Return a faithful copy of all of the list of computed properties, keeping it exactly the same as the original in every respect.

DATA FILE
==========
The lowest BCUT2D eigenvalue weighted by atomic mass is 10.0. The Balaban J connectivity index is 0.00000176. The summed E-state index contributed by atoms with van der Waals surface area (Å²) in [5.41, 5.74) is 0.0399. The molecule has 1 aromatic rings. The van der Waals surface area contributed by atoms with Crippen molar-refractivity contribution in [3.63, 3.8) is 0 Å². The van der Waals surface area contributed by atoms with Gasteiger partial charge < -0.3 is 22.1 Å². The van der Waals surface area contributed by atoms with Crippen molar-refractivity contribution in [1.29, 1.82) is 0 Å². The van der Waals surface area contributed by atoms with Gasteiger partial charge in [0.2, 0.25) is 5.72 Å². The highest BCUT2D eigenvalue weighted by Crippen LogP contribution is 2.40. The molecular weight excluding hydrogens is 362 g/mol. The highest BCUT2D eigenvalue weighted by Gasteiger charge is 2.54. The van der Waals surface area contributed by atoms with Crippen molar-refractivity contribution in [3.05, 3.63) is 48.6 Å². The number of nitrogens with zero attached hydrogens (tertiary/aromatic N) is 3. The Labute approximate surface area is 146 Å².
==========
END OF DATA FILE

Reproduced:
The lowest BCUT2D eigenvalue weighted by atomic mass is 10.0. The Balaban J connectivity index is 0.00000176. The summed E-state index contributed by atoms with van der Waals surface area (Å²) in [5.41, 5.74) is 0.0399. The molecule has 1 aromatic rings. The van der Waals surface area contributed by atoms with Crippen molar-refractivity contribution in [3.63, 3.8) is 0 Å². The van der Waals surface area contributed by atoms with Gasteiger partial charge < -0.3 is 22.1 Å². The van der Waals surface area contributed by atoms with Crippen molar-refractivity contribution in [1.29, 1.82) is 0 Å². The van der Waals surface area contributed by atoms with Gasteiger partial charge in [0.2, 0.25) is 5.72 Å². The highest BCUT2D eigenvalue weighted by Crippen LogP contribution is 2.40. The molecular weight excluding hydrogens is 362 g/mol. The highest BCUT2D eigenvalue weighted by Gasteiger charge is 2.54. The van der Waals surface area contributed by atoms with Crippen molar-refractivity contribution in [3.05, 3.63) is 48.6 Å². The number of nitrogens with zero attached hydrogens (tertiary/aromatic N) is 3. The Labute approximate surface area is 146 Å².